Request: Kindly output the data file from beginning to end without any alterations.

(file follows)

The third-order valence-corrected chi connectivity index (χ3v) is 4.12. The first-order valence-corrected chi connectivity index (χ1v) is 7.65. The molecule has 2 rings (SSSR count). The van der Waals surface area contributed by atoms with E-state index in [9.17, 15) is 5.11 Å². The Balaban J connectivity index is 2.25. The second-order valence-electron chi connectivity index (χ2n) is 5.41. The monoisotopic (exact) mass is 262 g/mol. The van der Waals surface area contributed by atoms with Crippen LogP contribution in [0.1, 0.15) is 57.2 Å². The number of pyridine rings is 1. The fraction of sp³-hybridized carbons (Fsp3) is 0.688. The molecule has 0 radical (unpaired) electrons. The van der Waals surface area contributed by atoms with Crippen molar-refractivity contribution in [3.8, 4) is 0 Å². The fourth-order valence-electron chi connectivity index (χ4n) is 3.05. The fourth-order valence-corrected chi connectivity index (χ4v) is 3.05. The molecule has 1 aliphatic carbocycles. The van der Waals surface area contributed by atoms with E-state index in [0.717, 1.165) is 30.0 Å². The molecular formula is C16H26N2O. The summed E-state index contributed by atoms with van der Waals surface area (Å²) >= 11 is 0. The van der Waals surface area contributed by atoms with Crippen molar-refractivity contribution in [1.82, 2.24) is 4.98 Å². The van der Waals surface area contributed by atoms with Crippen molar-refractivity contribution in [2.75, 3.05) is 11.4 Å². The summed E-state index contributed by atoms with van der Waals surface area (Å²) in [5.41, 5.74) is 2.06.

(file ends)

The third-order valence-corrected chi connectivity index (χ3v) is 4.12. The first-order valence-corrected chi connectivity index (χ1v) is 7.65. The molecule has 2 rings (SSSR count). The van der Waals surface area contributed by atoms with E-state index in [9.17, 15) is 5.11 Å². The Balaban J connectivity index is 2.25. The second-order valence-electron chi connectivity index (χ2n) is 5.41. The monoisotopic (exact) mass is 262 g/mol. The van der Waals surface area contributed by atoms with Crippen LogP contribution in [0.1, 0.15) is 57.2 Å². The number of pyridine rings is 1. The fraction of sp³-hybridized carbons (Fsp3) is 0.688. The molecule has 0 radical (unpaired) electrons. The van der Waals surface area contributed by atoms with Crippen molar-refractivity contribution in [3.8, 4) is 0 Å². The fourth-order valence-electron chi connectivity index (χ4n) is 3.05. The fourth-order valence-corrected chi connectivity index (χ4v) is 3.05. The molecule has 1 aliphatic carbocycles. The van der Waals surface area contributed by atoms with E-state index in [0.717, 1.165) is 30.0 Å². The molecular formula is C16H26N2O. The summed E-state index contributed by atoms with van der Waals surface area (Å²) >= 11 is 0. The van der Waals surface area contributed by atoms with Crippen molar-refractivity contribution in [1.82, 2.24) is 4.98 Å². The van der Waals surface area contributed by atoms with Crippen molar-refractivity contribution in [2.75, 3.05) is 11.4 Å². The summed E-state index contributed by atoms with van der Waals surface area (Å²) in [5.41, 5.74) is 2.06.